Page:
Friday, April 18, 2014

What I’ve learned about empathy

After researching empathy, the most important thing that I have learned is that emotion recognition, from a cognitive perspective, is not the most important part of bonding with another human being.  For the most part, we can recognize when someone else is suffering.  Even across cultures the face of suffering is the same.  Granted, in some cultures the norm is to hide negative emotions, especially in deference to social harmony.  But we can usually tell from faces whether or not someone is in pain, physically or emotionally.  The true obstacle to bonding, bridging, or compassion is the feeling of caring about the other.  Two big obstacles come to mind when considering the dilemma in a modern, urbanized world.  One is the distractions that we self-inflict, including multitasking, that removes us from here-and-now, face-to-face connection.  The second is the guilt or ignorance associated with not knowing what to do after one does bond or recognize the humanity of another person who is suffering, distraught, or could use assistance.  We think we have to do something and we fear it is something we don’t want to do.  We feel guilty because of the disparity between our income level or race or “privileged” status in comparison to the “other” person.  It doesn’t occur to most people that just recognizing and approving of another person as a person is a radical step towards helping.  Of course, this enters into another debate about taking action versus doing nothing, but I would argue that recognition and approval would help people out in many ways, if only pertaining to a sense of belonging and perceived normalcy.  

Saturday, April 5, 2014

The Dangers of Multitasking

Here is a video that talks about the dangers of multitasking, with yours truly:

Monday, March 17, 2014

At the ISPR Conference in Vienna

The concept of presence deals with a vast collection of attributes and style preferences.  Right now, as I sit at the University of Vienna, I wonder how presence is involved in online bonding.  In order for both people to be able to interact on an emotional level during an interpersonal interaction, they must both feel that they "see" the other and that they are "seen" by the other.  Presence, in this context, acts to constrain their interaction and shape how they feel about each other.  A feedback loop between the two interacts can either lead to a great deal of connection or it can lead to feeling a deficit of emotion.   Both outcomes are equally likely unless previous knowledge or active cognition changes the dynamic.  For social networking, if one "sees" the other, but is not "seen", as we have in the case of unequal power dynamics, then true empathy cannot exist between the two parties.  Due to the reciprocal nature an empathic interaction, it can be said that presence in this sense only occurs when both interactants are considered "present."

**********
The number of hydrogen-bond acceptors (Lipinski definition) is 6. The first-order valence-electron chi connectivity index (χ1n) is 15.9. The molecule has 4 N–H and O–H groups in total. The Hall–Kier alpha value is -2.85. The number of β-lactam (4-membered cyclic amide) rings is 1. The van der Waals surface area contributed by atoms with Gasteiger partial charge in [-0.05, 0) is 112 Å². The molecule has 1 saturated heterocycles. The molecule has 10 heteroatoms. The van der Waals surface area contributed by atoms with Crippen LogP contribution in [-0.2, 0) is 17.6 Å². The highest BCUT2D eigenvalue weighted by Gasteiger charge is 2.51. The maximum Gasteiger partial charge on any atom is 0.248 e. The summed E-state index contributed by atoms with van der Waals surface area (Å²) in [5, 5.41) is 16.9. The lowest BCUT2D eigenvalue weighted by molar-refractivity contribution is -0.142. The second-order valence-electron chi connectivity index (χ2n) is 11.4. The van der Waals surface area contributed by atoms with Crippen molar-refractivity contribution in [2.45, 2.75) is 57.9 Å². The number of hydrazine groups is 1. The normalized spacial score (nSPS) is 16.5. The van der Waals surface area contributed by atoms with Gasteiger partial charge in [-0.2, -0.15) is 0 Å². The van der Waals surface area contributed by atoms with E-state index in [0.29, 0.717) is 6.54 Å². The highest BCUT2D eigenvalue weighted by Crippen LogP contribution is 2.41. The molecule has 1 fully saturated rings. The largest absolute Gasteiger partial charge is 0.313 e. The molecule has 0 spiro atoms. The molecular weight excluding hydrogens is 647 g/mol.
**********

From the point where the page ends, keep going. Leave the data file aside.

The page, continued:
Sunday, February 9, 2014

"I am a Burner!" said the researcher.

Short foray into the topic:

Standing in front of an online crowd and saying it out load makes me feel a bit like a recovering alcoholic, but I’ll say it anyway, “I’m a burner.”

A burner, in this context, simply put, is someone who attends Burning Man, also called That Thing in the Desert. This means that they have some acquaintance with the ten “principles” of the organization, written in 2004 by Larry Harvey for the Regional Network.  These include radical inclusion, gifting, decommodification, radical self-reliance, radical self-expression, communal effort, civic responsibility, leaving no trace, participation and immediacy. 

The term burner means different things to non-burners, depending on how many burner friends they have and how they view things they don’t have experience with. Do they judge or are they curious? 

For those who are prone to judgment.  There are many meditation classes available that can help you with this kind of automaticity.  

For those who are curious, there are two things I would like to debunk.  Burning Man does not automatically make you a better person.  You will necessarily be changed in some way, but it is no guarantee that this change will make you more compassionate, giving, and kind.  BM simply provides an opportunity to utterly change how you interact with others, the universe, and yourself.  But it is always part fate and part choice as to how you are affected.

One problem that I have with any “utopian” perspective is that it often ignores the default world, the world outside of Burning Man and the Black Rock Desert, concatenating our psychological development into one short week.   

For some people who love the event, the other 51 weeks of the year are spent yearning for that space where you can be free to express yourself, where there is no money changing hands (except for coffee and ice), and where you can interact with some lovely souls in very provocative ways.   Plans are made for grand yurts fill with air conditioning.  Faux fur is bought to line the seat of your second-hand tricycle.  

But, there are a few who internalize the principles, or their understanding of them, and take that as a guide for doing good in the world, the default world.  One of the most direct examples we can see of this is where burners volunteer to help struggling communities in any way that they can or when they help underserved populations gain skills.  

One such organization is called Burners without Borders. Burners without Borders has two broad categories of volunteering: Disaster Relief and Community Initiatives.